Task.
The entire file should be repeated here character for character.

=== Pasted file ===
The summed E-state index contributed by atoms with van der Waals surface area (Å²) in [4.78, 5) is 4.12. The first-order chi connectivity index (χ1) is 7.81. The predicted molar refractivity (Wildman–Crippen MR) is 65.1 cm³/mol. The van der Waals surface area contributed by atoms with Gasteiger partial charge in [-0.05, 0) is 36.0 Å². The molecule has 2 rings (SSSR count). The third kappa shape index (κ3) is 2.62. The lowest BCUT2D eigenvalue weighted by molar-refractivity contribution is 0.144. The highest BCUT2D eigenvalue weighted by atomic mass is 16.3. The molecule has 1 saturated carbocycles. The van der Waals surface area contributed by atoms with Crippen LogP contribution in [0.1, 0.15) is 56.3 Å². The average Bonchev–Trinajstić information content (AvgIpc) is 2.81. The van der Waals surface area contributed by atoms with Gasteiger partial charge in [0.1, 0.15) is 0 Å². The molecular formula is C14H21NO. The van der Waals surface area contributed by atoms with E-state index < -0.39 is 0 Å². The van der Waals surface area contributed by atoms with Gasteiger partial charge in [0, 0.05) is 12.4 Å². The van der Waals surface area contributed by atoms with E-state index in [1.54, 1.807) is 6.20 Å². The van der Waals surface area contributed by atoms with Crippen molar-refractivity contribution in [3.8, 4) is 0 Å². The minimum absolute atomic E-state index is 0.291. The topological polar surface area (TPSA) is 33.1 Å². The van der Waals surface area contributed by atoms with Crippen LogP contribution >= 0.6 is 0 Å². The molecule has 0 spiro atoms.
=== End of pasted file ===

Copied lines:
The summed E-state index contributed by atoms with van der Waals surface area (Å²) in [4.78, 5) is 4.12. The first-order chi connectivity index (χ1) is 7.81. The predicted molar refractivity (Wildman–Crippen MR) is 65.1 cm³/mol. The van der Waals surface area contributed by atoms with Gasteiger partial charge in [-0.05, 0) is 36.0 Å². The molecule has 2 rings (SSSR count). The third kappa shape index (κ3) is 2.62. The lowest BCUT2D eigenvalue weighted by molar-refractivity contribution is 0.144. The highest BCUT2D eigenvalue weighted by atomic mass is 16.3. The molecule has 1 saturated carbocycles. The van der Waals surface area contributed by atoms with Crippen LogP contribution in [0.1, 0.15) is 56.3 Å². The average Bonchev–Trinajstić information content (AvgIpc) is 2.81. The van der Waals surface area contributed by atoms with Gasteiger partial charge in [0.1, 0.15) is 0 Å². The molecular formula is C14H21NO. The van der Waals surface area contributed by atoms with E-state index < -0.39 is 0 Å². The van der Waals surface area contributed by atoms with Gasteiger partial charge in [0, 0.05) is 12.4 Å². The van der Waals surface area contributed by atoms with E-state index in [1.54, 1.807) is 6.20 Å². The van der Waals surface area contributed by atoms with Crippen molar-refractivity contribution in [3.8, 4) is 0 Å². The minimum absolute atomic E-state index is 0.291. The topological polar surface area (TPSA) is 33.1 Å². The van der Waals surface area contributed by atoms with Crippen LogP contribution >= 0.6 is 0 Å². The molecule has 0 spiro atoms.